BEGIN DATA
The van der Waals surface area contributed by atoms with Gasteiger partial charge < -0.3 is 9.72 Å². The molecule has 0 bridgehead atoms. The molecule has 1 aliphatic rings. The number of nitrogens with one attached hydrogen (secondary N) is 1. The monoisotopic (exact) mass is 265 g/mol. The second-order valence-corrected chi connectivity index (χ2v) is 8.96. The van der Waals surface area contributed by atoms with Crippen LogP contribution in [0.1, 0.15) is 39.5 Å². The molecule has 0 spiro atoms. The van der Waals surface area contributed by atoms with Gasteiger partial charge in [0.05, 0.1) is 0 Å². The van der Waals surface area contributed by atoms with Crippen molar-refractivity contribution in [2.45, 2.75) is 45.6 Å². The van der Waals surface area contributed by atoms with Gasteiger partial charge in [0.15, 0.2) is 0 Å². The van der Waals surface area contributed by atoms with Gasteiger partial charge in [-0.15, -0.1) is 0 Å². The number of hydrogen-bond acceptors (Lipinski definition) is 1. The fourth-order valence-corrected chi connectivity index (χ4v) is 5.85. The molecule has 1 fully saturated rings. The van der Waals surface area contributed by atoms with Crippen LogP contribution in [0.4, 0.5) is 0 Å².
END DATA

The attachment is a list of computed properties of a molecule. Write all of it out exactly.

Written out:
The van der Waals surface area contributed by atoms with Gasteiger partial charge < -0.3 is 9.72 Å². The molecule has 0 bridgehead atoms. The molecule has 1 aliphatic rings. The number of nitrogens with one attached hydrogen (secondary N) is 1. The monoisotopic (exact) mass is 265 g/mol. The second-order valence-corrected chi connectivity index (χ2v) is 8.96. The van der Waals surface area contributed by atoms with Crippen LogP contribution in [0.1, 0.15) is 39.5 Å². The molecule has 0 spiro atoms. The van der Waals surface area contributed by atoms with Gasteiger partial charge in [0.05, 0.1) is 0 Å². The van der Waals surface area contributed by atoms with Crippen molar-refractivity contribution in [2.45, 2.75) is 45.6 Å². The van der Waals surface area contributed by atoms with Gasteiger partial charge in [0.15, 0.2) is 0 Å². The van der Waals surface area contributed by atoms with Gasteiger partial charge in [-0.15, -0.1) is 0 Å². The number of hydrogen-bond acceptors (Lipinski definition) is 1. The fourth-order valence-corrected chi connectivity index (χ4v) is 5.85. The molecule has 1 fully saturated rings. The van der Waals surface area contributed by atoms with Crippen LogP contribution in [0.4, 0.5) is 0 Å².